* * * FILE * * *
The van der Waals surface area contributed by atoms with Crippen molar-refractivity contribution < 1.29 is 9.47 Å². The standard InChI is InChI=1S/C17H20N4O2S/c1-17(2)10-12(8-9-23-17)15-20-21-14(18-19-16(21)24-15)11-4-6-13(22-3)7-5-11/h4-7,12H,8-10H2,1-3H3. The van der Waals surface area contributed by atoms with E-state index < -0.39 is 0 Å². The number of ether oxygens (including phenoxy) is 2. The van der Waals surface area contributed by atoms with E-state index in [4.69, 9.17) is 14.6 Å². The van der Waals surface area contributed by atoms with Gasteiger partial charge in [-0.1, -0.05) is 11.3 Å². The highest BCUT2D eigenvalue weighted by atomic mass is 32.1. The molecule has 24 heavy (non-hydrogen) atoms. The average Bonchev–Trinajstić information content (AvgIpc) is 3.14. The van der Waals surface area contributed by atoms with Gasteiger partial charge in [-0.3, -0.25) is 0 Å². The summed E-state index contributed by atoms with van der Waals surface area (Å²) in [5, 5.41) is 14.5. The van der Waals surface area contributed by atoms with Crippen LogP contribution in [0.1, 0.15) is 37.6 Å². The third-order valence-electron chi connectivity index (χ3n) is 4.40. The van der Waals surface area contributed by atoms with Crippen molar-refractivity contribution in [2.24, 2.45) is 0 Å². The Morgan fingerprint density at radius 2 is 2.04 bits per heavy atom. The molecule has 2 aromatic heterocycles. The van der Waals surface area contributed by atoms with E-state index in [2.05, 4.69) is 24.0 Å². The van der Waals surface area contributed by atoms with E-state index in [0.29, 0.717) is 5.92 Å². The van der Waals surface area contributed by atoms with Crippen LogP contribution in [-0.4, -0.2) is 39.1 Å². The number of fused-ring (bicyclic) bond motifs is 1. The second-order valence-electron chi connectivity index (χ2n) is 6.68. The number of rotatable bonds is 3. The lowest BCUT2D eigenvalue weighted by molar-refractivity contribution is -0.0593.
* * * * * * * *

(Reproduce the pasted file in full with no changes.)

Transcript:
The van der Waals surface area contributed by atoms with Crippen molar-refractivity contribution < 1.29 is 9.47 Å². The standard InChI is InChI=1S/C17H20N4O2S/c1-17(2)10-12(8-9-23-17)15-20-21-14(18-19-16(21)24-15)11-4-6-13(22-3)7-5-11/h4-7,12H,8-10H2,1-3H3. The van der Waals surface area contributed by atoms with E-state index < -0.39 is 0 Å². The number of ether oxygens (including phenoxy) is 2. The van der Waals surface area contributed by atoms with E-state index in [4.69, 9.17) is 14.6 Å². The van der Waals surface area contributed by atoms with Gasteiger partial charge in [-0.1, -0.05) is 11.3 Å². The highest BCUT2D eigenvalue weighted by atomic mass is 32.1. The molecule has 24 heavy (non-hydrogen) atoms. The average Bonchev–Trinajstić information content (AvgIpc) is 3.14. The van der Waals surface area contributed by atoms with Gasteiger partial charge in [-0.3, -0.25) is 0 Å². The summed E-state index contributed by atoms with van der Waals surface area (Å²) in [5, 5.41) is 14.5. The van der Waals surface area contributed by atoms with Crippen LogP contribution in [0.1, 0.15) is 37.6 Å². The third-order valence-electron chi connectivity index (χ3n) is 4.40. The van der Waals surface area contributed by atoms with Crippen molar-refractivity contribution in [2.24, 2.45) is 0 Å². The Morgan fingerprint density at radius 2 is 2.04 bits per heavy atom. The molecule has 2 aromatic heterocycles. The van der Waals surface area contributed by atoms with E-state index in [2.05, 4.69) is 24.0 Å². The van der Waals surface area contributed by atoms with E-state index in [0.29, 0.717) is 5.92 Å². The van der Waals surface area contributed by atoms with Crippen LogP contribution in [-0.4, -0.2) is 39.1 Å². The number of fused-ring (bicyclic) bond motifs is 1. The second-order valence-electron chi connectivity index (χ2n) is 6.68. The number of rotatable bonds is 3. The lowest BCUT2D eigenvalue weighted by molar-refractivity contribution is -0.0593.